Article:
Google Maps uses AI to better predict when there’s a massive traffic jam

Google confirmed this week that more than 1 billion kilometres are driven with Google Maps in more than 220 countries and territories. That’s a lot of traffic data to digest.

Yet somehow, Google Maps can you show instant traffic updates from the moment you start navigating. Which direction to take, how long the trip will take, whether traffic along the route is heavy or light, and so much more.

While all of this appears simple, there’s a ton going on behind the scenes which enable Google Maps to crunch the numbers and get you from Point A to Point B safely and on time.

Behind the scenes at Google Maps

Powered by drivers all around the world

According to Google, the app aggregates location data to better understand traffic conditions. However, this information may help you with current traffic estimates but doesn’t account for traffic 10 min or an hour into your journey.

This is where technology really comes into play. In order to provide accurate predictions, “Google Maps analyses historical traffic patterns for roads over time”. Google then combines that data with live traffic conditions.

How? By using machine learning to “generate predictions based on both sets of data”. Machine learning is the study of computer algorithms that improve automatically through experience.

The use of artificial intelligence

In short, it’s a subset of artificial intelligence (AI). Google recently partnered with DeepMind, an Alphabet AI research lab, to improve the accuracy of Google Maps’ prediction capabilities.

“[Google Maps] ETA predictions are already consistently accurate for over 97% of trips. By partnering with DeepMind, we’ve improved that”.

By using a machine learning architecture known as Graph Neural Networks, the teams at Google Maps and DeepMind has seen “significant improvements from Berlin to Jakarta, São Paulo, Sydney, Tokyo, and Washington D.C”.

DeepMind said in a recent statement that their collaboration with Google Maps will “minimise the remaining inaccuracies even further – sometimes by more than 50% in cities like Taichung”.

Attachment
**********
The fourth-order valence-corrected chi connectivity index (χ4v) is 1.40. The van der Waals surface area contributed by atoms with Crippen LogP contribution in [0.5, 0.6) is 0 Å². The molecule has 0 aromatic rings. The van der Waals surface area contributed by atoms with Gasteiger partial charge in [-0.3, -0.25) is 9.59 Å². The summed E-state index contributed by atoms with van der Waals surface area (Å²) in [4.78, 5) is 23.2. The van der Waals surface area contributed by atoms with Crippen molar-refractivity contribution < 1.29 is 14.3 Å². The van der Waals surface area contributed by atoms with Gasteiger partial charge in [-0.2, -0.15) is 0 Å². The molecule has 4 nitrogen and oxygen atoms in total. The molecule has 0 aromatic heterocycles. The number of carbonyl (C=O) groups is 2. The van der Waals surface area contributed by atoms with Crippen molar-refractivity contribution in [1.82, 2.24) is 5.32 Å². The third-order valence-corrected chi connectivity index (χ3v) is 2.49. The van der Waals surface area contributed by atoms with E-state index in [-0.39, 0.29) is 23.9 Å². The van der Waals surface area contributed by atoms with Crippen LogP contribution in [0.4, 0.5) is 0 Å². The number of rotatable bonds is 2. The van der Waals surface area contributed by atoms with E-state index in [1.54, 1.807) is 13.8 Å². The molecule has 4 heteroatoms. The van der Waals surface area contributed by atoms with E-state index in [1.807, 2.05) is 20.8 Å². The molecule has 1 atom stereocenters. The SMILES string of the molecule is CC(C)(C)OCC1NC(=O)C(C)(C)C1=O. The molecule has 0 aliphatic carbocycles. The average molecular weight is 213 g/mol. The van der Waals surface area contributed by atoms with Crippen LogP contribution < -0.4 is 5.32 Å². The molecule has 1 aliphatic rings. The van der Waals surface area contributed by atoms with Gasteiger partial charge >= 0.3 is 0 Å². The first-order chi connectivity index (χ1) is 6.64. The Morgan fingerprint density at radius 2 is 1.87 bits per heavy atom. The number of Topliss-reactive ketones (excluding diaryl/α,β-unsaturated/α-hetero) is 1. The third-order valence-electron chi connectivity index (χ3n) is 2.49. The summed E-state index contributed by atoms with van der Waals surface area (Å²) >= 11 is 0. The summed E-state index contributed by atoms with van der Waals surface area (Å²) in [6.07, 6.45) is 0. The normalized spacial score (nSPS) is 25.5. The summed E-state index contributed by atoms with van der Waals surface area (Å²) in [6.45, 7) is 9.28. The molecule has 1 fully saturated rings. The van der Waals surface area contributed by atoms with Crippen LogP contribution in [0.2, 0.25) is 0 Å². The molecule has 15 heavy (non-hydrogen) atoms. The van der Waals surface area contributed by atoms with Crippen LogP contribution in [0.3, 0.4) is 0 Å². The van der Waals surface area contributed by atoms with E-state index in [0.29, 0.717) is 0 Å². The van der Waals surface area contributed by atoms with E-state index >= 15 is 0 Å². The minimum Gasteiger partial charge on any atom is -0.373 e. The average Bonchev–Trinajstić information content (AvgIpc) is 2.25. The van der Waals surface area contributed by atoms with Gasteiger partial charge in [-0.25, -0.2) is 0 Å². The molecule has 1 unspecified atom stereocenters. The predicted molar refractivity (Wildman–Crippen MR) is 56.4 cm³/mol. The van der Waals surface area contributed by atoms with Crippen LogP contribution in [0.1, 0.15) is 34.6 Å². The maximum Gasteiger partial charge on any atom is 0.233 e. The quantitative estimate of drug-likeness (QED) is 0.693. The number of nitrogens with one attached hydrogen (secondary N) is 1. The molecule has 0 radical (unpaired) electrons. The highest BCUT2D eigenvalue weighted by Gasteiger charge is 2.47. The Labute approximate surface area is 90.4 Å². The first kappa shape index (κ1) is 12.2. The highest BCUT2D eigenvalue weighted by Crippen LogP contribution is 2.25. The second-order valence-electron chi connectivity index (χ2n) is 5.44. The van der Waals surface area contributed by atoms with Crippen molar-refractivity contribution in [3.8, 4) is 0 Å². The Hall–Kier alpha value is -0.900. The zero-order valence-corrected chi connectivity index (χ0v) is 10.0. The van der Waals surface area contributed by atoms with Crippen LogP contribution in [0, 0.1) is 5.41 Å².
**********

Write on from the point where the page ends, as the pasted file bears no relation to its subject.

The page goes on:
Changing with the times

Since being founded more than a decade ago, Google Maps has “provided traffic data, historical traffic patterns have been reliable indicators of what conditions on the road could look like”.

However, times change and so do traffic conditions. The COVID-19 pandemic changed the world in more ways than one, including traffic patterns. The team behind the scenes at Google Maps explains:

“We saw up to a 50% decrease in worldwide traffic when lockdowns started. Since then, parts of the world have reopened gradually, while others maintain restrictions”.

To account for the change in lockdown regulations and traffic-related data, the Maps team updated their models to “automatically prioritise historical traffic patterns from the last two to four weeks”.

How Google Maps selects routes

Google also uses predictive traffic models to calculate driving routes. The conclusions are based on a number of factors, from the “size and directness” of a road to the number of stops along your journey.

“If we predict that traffic is likely to become heavy in one direction, we’ll automatically find you a lower-traffic alternative. We also look at a number of other factors, like road quality. Is the road paved or unpaved, or covered in gravel, dirt or mud?”

Google Maps also utilises incident reports from drivers to “show [drivers] if a road or lane is closed, if there’s construction nearby, or if there’s a disabled vehicle or an object on the road”.

Google also uses these sources when road conditions change unexpectedly due to natural disasters and forces of nature.

Putting it all together

How does this all work in real life?

Google explains that if you’re heading to a doctor’s appointment across town on a route you take regularly, the “traffic predictions combined with live traffic conditions” will inform you of possible delays along the way.

Google Maps will then automatically reroute your trip “using its knowledge about nearby road conditions and incidents”. The process is incredibly complex and the team promises keep improving.

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